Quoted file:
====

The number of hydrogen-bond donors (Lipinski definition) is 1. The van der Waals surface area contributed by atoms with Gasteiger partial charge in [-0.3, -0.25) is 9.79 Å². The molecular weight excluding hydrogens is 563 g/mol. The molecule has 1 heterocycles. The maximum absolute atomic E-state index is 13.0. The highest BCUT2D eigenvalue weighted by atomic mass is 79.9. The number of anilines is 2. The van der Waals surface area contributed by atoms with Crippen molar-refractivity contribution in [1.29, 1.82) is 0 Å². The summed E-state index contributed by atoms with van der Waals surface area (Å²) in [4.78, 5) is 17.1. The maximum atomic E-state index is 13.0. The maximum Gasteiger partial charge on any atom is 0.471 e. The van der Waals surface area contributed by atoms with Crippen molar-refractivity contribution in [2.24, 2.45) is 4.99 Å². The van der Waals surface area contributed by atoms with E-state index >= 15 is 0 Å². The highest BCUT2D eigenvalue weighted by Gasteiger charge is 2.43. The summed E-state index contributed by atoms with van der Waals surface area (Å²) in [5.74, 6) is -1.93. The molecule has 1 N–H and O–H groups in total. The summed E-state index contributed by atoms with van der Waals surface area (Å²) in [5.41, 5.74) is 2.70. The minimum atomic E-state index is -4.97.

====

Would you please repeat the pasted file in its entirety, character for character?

The number of hydrogen-bond donors (Lipinski definition) is 1. The van der Waals surface area contributed by atoms with Gasteiger partial charge in [-0.3, -0.25) is 9.79 Å². The molecular weight excluding hydrogens is 563 g/mol. The molecule has 1 heterocycles. The maximum absolute atomic E-state index is 13.0. The highest BCUT2D eigenvalue weighted by atomic mass is 79.9. The number of anilines is 2. The van der Waals surface area contributed by atoms with Crippen molar-refractivity contribution in [1.29, 1.82) is 0 Å². The summed E-state index contributed by atoms with van der Waals surface area (Å²) in [4.78, 5) is 17.1. The maximum atomic E-state index is 13.0. The maximum Gasteiger partial charge on any atom is 0.471 e. The van der Waals surface area contributed by atoms with Crippen molar-refractivity contribution in [2.24, 2.45) is 4.99 Å². The van der Waals surface area contributed by atoms with E-state index >= 15 is 0 Å². The highest BCUT2D eigenvalue weighted by Gasteiger charge is 2.43. The summed E-state index contributed by atoms with van der Waals surface area (Å²) in [5.74, 6) is -1.93. The molecule has 1 N–H and O–H groups in total. The summed E-state index contributed by atoms with van der Waals surface area (Å²) in [5.41, 5.74) is 2.70. The minimum atomic E-state index is -4.97.